. "Appendix D: Assessing the Performance of the EAR Cut-Point Method for Estimating Prevalence." Dietary Reference Intakes: Applications in Dietary Assessment. Washington, DC: The National Academies Press, 2000.
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DRI DIETARY REFERENCE INTAKES: Applications in Dietary Assessment
In summary, violating the independence assumption (i.e., a non-zero correlation) is likely to produce relatively minor biases on the estimates of prevalence obtained from applying the EAR cut-point method as long as the correlation between intakes and requirements does not exceed 0.5 or 0.6; the SDr is substantially smaller than the SDi; and the true prevalence is neither very small nor very large. The use of the EAR cut-point method (or the probability approach) is not recommended for investigating the adequacy of energy intakes in any group because for food energy the correlation between intakes and requirements is known to be very high.
VARIANCE OF REQUIREMENTS IS LARGE RELATIVE TO VARIANCE OF INTAKES
To test the effect of violating the assumption that variance of requirements must be substantially smaller than variance of intakes for good performance of the Estimated Average Requirement (EAR) cut-point method, various scenarios were considered. Mean intake was fixed at 90 units and SDi at 30 units, as before, and 0.01 and 0.7 were chosen for the correlation between intakes and requirements. The EAR was fixed at three different values: 55, 70, and 90 units. For each of the six different scenarios, the SDr varied from a low value of 0 to a high value of 40 units, in 5 unit increments.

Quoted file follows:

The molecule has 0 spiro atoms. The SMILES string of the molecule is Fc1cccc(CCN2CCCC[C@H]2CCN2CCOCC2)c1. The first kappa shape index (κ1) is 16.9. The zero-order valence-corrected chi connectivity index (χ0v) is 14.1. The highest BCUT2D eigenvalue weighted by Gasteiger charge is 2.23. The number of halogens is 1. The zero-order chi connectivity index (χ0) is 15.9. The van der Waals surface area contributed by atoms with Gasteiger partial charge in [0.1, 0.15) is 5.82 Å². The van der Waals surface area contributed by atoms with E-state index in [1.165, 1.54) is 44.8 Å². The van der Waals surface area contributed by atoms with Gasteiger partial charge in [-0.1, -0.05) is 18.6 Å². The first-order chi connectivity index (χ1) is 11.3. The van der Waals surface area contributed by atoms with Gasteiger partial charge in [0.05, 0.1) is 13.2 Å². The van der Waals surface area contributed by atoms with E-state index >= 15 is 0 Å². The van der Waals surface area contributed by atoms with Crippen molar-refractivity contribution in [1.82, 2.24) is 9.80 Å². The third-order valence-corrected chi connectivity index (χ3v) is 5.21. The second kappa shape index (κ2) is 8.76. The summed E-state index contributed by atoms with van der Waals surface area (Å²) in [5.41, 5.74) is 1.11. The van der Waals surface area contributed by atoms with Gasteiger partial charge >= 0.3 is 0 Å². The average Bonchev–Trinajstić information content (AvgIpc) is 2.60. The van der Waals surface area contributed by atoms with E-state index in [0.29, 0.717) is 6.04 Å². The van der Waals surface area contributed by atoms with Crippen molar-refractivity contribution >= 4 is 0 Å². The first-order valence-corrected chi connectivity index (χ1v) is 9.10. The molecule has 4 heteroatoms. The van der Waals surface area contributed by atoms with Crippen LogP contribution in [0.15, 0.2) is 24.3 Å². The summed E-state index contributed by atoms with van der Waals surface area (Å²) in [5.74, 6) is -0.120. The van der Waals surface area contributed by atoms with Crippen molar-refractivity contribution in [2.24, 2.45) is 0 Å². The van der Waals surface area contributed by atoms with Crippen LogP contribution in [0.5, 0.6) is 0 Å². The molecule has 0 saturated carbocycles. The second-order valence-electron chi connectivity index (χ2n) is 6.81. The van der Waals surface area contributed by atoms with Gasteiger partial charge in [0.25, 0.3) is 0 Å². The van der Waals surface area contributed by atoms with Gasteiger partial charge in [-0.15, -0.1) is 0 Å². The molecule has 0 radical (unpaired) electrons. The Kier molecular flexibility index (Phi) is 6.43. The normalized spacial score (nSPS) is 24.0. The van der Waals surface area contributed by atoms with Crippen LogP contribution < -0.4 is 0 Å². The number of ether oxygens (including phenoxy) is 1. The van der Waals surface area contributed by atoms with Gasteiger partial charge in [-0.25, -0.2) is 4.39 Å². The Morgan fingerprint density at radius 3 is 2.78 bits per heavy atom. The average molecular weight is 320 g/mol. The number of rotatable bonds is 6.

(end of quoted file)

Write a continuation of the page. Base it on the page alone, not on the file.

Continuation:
Again, for each case, a large population was generated, and groups of 2,000 individuals were sampled 200 times. The prevalence estimates shown in each case are obtained as the average over the 200 replicates.
Box D-2Major findings—Variance of requirement relative to variance of intake
The impact of increasing the SDr relative to the SDi on the bias of the prevalence estimates can be large, especially when true prevalence is not close to 50 percent (Figure D-13 and Figure D-15).
When the correlation between intake and requirement is high (0.7), the bias in the estimated prevalence can be high, but it does not increase monotonically as SDrincreases (Figure D-14 and Figure D-16).
When true prevalence is 50 percent, increasing the SDr even to values above the SDi has no impact on the estimates of prevalence.